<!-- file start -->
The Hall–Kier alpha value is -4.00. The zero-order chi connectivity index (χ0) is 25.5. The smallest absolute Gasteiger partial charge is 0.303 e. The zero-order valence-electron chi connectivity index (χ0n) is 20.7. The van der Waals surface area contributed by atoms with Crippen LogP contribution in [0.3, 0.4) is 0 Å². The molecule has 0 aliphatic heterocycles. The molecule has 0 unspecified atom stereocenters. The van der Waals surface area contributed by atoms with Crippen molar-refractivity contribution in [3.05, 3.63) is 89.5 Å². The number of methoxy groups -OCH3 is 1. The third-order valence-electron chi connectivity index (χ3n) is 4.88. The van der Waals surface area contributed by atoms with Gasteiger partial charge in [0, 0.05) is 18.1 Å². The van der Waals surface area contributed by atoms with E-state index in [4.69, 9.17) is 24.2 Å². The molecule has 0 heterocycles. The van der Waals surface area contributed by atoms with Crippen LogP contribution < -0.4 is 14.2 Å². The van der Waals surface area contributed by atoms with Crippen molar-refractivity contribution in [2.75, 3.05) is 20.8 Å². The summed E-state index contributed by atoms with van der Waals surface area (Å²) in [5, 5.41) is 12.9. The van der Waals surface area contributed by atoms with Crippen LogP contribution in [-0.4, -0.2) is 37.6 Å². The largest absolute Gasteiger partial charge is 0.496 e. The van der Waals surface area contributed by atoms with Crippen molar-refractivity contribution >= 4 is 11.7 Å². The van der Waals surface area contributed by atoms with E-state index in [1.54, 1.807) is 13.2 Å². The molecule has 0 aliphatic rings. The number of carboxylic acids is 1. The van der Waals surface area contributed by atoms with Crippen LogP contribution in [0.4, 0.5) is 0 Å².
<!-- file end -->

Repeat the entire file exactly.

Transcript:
The Hall–Kier alpha value is -4.00. The zero-order chi connectivity index (χ0) is 25.5. The smallest absolute Gasteiger partial charge is 0.303 e. The zero-order valence-electron chi connectivity index (χ0n) is 20.7. The van der Waals surface area contributed by atoms with Crippen LogP contribution in [0.3, 0.4) is 0 Å². The molecule has 0 aliphatic heterocycles. The molecule has 0 unspecified atom stereocenters. The van der Waals surface area contributed by atoms with Crippen molar-refractivity contribution in [3.05, 3.63) is 89.5 Å². The number of methoxy groups -OCH3 is 1. The third-order valence-electron chi connectivity index (χ3n) is 4.88. The van der Waals surface area contributed by atoms with Gasteiger partial charge in [0, 0.05) is 18.1 Å². The van der Waals surface area contributed by atoms with E-state index in [4.69, 9.17) is 24.2 Å². The molecule has 0 heterocycles. The van der Waals surface area contributed by atoms with Crippen LogP contribution < -0.4 is 14.2 Å². The van der Waals surface area contributed by atoms with Crippen molar-refractivity contribution in [2.75, 3.05) is 20.8 Å². The summed E-state index contributed by atoms with van der Waals surface area (Å²) in [5, 5.41) is 12.9. The van der Waals surface area contributed by atoms with Crippen LogP contribution in [-0.4, -0.2) is 37.6 Å². The largest absolute Gasteiger partial charge is 0.496 e. The van der Waals surface area contributed by atoms with Crippen molar-refractivity contribution >= 4 is 11.7 Å². The van der Waals surface area contributed by atoms with E-state index in [1.54, 1.807) is 13.2 Å². The molecule has 0 aliphatic rings. The number of carboxylic acids is 1. The van der Waals surface area contributed by atoms with Crippen LogP contribution in [0.4, 0.5) is 0 Å².